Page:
included in the streamlined criteria proposals.

6.1          Lifetime extension
(a) The computer shall be designed so that the memory is readily accessible and can be changed.

(b) The computer shall be designed so that the hard disk, and if available the CD drive and/or DVD
drive, can be changed.

(c) The computer shall be designed so that graphic cards are easily accessible and can be changed.

Assessment and verification: the applicant shall declare the compliance of the product with these
requirements to the competent body.

6.2     Mercury content of a liquid crystal display (LCD)
      monitor
The background lighting of the LCD monitor shall not contain more than 3mg of mercury on average
per lamp.

Assessment and verification: the applicant shall provide a signed declaration that their computer
monitors complies with this requirement. It shall include documentation on the mercury content of
lamps from suppliers.



6.3          Noise
The ‘Declared A-weighted Sound Power Level’ (re 1 pW) of the personal computer system unit,
according to paragraph 3.2.5 of ISO 9296, shall not exceed:

        1. 4.0 B (A) in the idle operating mode (equivalent to 40dB(A))
        2. 4.5 B (A) when accessing a hard-disk drive (equivalent to 45dB(A))

Assessment and verification: the applicant shall provide the Competent Body with a report, prepared
by an independent test laboratory accredited to ISO 17025, certifying that the levels of noise
emissions have been measured in accordance with ISO 7779 and declared in accordance with ISO
9296. The report shall state the measured levels of noise emissions in both the idle operating mode
and when accessing a disk drive, which shall be declared in accordance with paragraph 3.2.5 of ISO
9296.



6.4          Electromagnetic Emissions
The personal computer monitor shall meet the requirement set out in EN50279, Category A.

Assessment and verification: the applicant shall provide the Competent Body with a report showing
that the monitor’s emissions are compliant with the requirement.




AEA Energy & Environment                                                                                 26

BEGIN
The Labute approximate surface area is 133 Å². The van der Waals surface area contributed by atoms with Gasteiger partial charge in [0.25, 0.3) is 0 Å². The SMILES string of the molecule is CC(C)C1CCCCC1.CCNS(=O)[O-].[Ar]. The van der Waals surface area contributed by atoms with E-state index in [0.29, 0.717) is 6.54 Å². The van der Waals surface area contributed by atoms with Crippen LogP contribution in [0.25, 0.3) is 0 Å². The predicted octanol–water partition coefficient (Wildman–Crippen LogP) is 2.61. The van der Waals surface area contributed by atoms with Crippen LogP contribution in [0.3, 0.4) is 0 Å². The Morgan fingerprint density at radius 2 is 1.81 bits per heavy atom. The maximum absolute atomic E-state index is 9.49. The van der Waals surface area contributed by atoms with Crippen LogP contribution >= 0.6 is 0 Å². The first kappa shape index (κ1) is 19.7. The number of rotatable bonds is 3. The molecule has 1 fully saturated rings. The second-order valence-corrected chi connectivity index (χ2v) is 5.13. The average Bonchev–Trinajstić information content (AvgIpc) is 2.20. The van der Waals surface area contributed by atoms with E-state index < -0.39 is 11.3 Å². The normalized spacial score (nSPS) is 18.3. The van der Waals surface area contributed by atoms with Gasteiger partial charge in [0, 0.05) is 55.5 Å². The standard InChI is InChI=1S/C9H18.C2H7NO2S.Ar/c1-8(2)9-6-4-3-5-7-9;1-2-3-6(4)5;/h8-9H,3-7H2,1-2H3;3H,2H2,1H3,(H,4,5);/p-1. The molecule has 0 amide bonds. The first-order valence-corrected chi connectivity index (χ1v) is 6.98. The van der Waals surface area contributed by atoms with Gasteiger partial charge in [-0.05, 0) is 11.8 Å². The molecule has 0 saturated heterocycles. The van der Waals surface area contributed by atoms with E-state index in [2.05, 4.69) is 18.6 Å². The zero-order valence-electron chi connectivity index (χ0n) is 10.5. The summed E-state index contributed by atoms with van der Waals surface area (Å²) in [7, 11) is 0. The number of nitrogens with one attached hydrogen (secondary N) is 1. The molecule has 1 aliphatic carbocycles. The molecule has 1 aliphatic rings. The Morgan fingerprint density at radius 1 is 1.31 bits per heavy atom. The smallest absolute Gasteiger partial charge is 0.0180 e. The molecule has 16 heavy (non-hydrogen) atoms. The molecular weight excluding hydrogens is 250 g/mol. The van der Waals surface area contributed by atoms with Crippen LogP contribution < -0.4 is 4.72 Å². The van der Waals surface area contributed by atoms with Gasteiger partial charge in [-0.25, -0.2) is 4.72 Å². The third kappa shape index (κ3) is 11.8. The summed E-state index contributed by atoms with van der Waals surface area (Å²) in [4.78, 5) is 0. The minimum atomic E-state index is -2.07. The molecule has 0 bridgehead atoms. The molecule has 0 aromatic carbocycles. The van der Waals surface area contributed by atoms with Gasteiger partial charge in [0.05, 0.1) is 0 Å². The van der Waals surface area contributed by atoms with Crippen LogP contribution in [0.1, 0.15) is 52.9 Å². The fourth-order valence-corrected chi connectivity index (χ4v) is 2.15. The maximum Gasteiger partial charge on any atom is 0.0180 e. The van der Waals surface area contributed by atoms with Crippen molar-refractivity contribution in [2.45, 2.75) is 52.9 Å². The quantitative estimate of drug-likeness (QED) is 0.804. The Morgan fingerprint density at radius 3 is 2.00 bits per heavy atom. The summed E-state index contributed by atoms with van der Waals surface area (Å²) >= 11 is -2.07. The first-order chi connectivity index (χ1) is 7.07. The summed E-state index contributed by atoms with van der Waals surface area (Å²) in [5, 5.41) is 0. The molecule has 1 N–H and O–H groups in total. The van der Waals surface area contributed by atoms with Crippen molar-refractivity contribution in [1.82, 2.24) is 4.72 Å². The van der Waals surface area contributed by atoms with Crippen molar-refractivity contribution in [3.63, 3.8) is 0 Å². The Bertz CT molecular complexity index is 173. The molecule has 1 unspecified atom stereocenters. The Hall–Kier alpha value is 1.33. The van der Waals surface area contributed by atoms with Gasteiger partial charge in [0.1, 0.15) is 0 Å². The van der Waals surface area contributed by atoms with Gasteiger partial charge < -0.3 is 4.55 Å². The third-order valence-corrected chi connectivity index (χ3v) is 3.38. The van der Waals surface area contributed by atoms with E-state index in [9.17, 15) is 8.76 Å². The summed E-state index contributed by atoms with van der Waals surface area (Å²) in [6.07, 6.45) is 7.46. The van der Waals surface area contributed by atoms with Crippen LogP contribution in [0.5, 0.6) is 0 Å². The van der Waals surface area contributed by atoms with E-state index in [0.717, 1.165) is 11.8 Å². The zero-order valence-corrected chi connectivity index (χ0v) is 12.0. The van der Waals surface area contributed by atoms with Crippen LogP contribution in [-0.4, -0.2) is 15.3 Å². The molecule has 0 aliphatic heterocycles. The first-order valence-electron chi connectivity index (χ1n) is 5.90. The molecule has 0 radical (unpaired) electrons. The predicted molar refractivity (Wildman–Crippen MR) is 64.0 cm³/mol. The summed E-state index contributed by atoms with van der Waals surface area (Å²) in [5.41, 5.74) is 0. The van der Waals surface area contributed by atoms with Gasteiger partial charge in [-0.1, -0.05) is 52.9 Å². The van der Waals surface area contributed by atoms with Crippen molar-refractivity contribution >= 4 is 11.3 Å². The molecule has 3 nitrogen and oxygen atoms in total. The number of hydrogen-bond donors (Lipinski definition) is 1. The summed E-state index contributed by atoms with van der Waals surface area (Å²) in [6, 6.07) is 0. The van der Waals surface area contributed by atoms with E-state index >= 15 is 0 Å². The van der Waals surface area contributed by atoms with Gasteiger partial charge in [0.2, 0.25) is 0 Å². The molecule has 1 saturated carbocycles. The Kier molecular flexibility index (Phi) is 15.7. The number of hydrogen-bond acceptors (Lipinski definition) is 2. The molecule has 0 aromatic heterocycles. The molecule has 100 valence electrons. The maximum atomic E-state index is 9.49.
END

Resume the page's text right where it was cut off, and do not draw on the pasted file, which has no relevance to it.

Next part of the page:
6.5          Heavy metals and flame retardants
If a criterion on heavy metals and flame-retardants was to be included in the revised ecolabel criteria
for computers, it is likely that the same proposal as for the Television Ecolabel would be put forward.
The draft for which is as follows:

(a)      Cadmium, lead, mercury, chromium 6+ or poly-brominated biphenyl (PBB) or poly-brominated
diphenyl ether (PBDE) flame retardants, as listed in Article 4(1) of Directive 2002/95/EC of the
European Parliament and of the Council, shall not be used unless the applications of those
substances are listed in the Annex to that Directive as exempted from the requirements of Article 4(1)
of that Directive or unless their maximum concentration value is equal or lower to the threshold
specified in that same Annex.)]. Regarding the Annex, for PBBs and PBDEs the maximum
concentration value shall be <0.01%.

(b)    Plastic parts shall not contain flame retardant substances or preparations containing
substances that are assigned or may be assigned, at the time of application, any of the following risk
phrases:
• R45 (may cause cancer),
• R46 (may cause heritable genetic damage),
• R50 (very toxic to aquatic organisms),
• R51 (toxic to aquatic organisms),
• R52 (harmful to aquatic organisms),
• R53 (may cause long-term adverse effects in the aquatic environment),
• R60 (may impair fertility) or
• R61 (may cause harm to the unborn child),
as defined in Council Directive 67/548/EEC .

Assessment and verification: a certificate signed by the computer producer declaring compliance with
these requirements shall be submitted to the awarding competent body. A declaration of compliance
signed by the plastic and flame retardant suppliers and copies of relevant material safety data sheets
shall also be provided to the awarding competent body.



6.6          Information appearing on the ecolabel

Box 2 of the eco-label shall include the following text:
• High energy efficiency
• Reduced CO2 emissions
• Designed to facilitate repair and recycling
Assessment and Verification: The applicant shall declare the compliance of the product with this
requirement and shall provide a copy of the ecolabel as it appears on the packaging and/or product
and/or accompanying documentation to the awarding competent body.




AEA Energy & Environment                                                                             27
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AEA Energy & Environment                28